The brouhaha over privacy violations from Google's roving Street View photo-mapping cars has resulted in at least one new privacy
for individuals. The search-engine giant says it will allow owners of residential Wi-Fi routers to remove those devices from a registry of cellphone users that Google uses.
The change Tuesday came in response to investigations by European privacy regulators but applies worldwide. The regulators already had cautioned the company that use of the from Wi-Fi routers, without authorization by the owners, could violate their countries' laws. Some legal observers suggest that, had Google not taken this voluntary step, it would have been forced to do so legally.
On Google's European Public Policy Blog, the company's Global Privacy Counsel Peter Fleischer wrote Tuesday that, "at the request of several European data-protection authorities," the company is creating an opt-out service for router owners to remove themselves from Google's location services.
Fleischer added that more details would be available this fall, and noted that, because GPS was not always available and locations derived from cell towers were not accurate, the company had sometimes used Wi-Fi data from wireless access points to "improve our location-based services."
This data, he said, is sometimes used to help smartphones fix their location, adding that the signals do not identify people. The company will continue to use cell towers and satellites to allow Android-based devices to find their locations.
But, while Fleischer focused his post entirely on the use of the Wi-Fi router data by smartphones, the key controversy has been the capture of the data by the Street View vehicles.
Google has already agreed to allow German residents to opt out of having photos of their property in Street View, prior to the launching of that country's maps last fall. Google's panoramic maps of Germany now include some buildings blacked out. Google also has agreed to delete Wi-Fi data "accidentally collected" in all countries.
Street View Controversy
The Street View controversy stems from the collection of private wireless data by Google vehicles, which have driven down streets worldwide to collect photos for use on the company's Street View application within Google Maps. Google said that about 600 GB of data, in 30 countries, had been mistakenly collected.
At first, Alan Eustace, Google senior vice president of engineering and , acknowledged Google collected SSID from wireless-router signals that the cars passed on the streets. The SSID information contains the Wi-Fi network name and MAC addresses, which are the unique numbers given to a Wi-Fi router. Initially, Google said it did not collect "payload data," or the actual data sent over the network.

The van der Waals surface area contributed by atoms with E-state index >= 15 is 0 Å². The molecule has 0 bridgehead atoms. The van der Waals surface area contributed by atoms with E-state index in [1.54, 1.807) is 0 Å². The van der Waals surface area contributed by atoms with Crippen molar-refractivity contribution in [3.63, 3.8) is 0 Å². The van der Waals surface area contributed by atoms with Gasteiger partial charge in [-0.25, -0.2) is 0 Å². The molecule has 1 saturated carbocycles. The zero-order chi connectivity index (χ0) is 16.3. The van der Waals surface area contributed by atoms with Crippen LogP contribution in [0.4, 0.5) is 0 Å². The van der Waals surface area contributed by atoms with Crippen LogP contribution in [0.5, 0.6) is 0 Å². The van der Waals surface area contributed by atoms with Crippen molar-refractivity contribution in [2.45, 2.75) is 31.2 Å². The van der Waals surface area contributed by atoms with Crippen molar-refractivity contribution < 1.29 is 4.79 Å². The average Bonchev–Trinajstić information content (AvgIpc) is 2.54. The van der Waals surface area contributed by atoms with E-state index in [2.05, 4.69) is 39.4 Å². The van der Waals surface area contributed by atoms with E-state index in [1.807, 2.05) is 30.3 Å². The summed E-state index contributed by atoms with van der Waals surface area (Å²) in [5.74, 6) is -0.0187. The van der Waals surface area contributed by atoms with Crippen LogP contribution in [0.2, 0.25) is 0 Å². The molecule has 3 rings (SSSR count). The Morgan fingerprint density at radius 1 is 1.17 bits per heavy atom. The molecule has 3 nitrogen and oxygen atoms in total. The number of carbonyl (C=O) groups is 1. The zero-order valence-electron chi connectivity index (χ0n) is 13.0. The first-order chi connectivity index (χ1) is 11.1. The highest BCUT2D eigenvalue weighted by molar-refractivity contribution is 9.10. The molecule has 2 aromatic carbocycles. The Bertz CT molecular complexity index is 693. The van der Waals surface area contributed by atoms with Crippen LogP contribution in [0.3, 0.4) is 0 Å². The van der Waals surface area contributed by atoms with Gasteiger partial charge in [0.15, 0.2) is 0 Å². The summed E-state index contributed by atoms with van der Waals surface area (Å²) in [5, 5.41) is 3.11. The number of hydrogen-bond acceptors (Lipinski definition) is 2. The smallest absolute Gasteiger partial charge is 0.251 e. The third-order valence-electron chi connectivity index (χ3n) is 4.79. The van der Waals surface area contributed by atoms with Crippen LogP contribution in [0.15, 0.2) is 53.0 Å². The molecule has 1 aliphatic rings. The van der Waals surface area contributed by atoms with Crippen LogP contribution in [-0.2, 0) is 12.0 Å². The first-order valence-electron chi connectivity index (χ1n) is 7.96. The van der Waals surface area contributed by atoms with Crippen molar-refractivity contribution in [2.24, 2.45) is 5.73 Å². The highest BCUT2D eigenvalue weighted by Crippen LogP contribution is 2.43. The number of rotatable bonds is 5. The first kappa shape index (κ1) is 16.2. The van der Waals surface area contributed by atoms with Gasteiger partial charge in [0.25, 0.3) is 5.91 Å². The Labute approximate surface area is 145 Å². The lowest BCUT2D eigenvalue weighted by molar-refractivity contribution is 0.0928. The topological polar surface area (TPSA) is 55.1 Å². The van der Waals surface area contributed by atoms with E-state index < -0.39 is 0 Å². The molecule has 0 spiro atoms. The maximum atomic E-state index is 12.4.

But Eustace later noted that "we have been mistakenly collecting samples of payload data" from open networks, including fragments of websites, emails, and possibly personal banking data. Eustace added that the data had never been used in Google products, and that only fragments of payload data were collected.
The reason payload data was collected at all, he said, was that code to do so was inadvertently left in the software used to collect the SSID and MAC addresses, even though the project leaders did not want or need the information. CEO Eric Schmidt has said this software was "in clear violation" of Google's policies.
Posted: 2011-09-16 @ 7:16pm PT
This just underscores just how much the Internet privacy discussion is being framed by those who profit from harvesting our personal information.
Once again, the norm for big business is to place the onus on individuals to opt-out of being tracked and allowing our information to be inventoried. This is routinely done as ad networks sell personal user profiles to advertisers, but this is a new twist. Google is now using your Wi-Fi signal to help them sell location-based advertising.
Would it be OK for a company to use high tech listening devices to listen to conversations it could hear through your walls and show you advertising based on your conversations?
Individual consumers have no idea how Google uses these systems to track their every move, and there’s little reason for the company to educate them because it has not needed anyone’s permission to track them. Many would argue that Google should offer an “opt-in” option, and then convince people that the service benefits them somehow.
This story clearly illustrates just how far we still have to go to protect our privacy.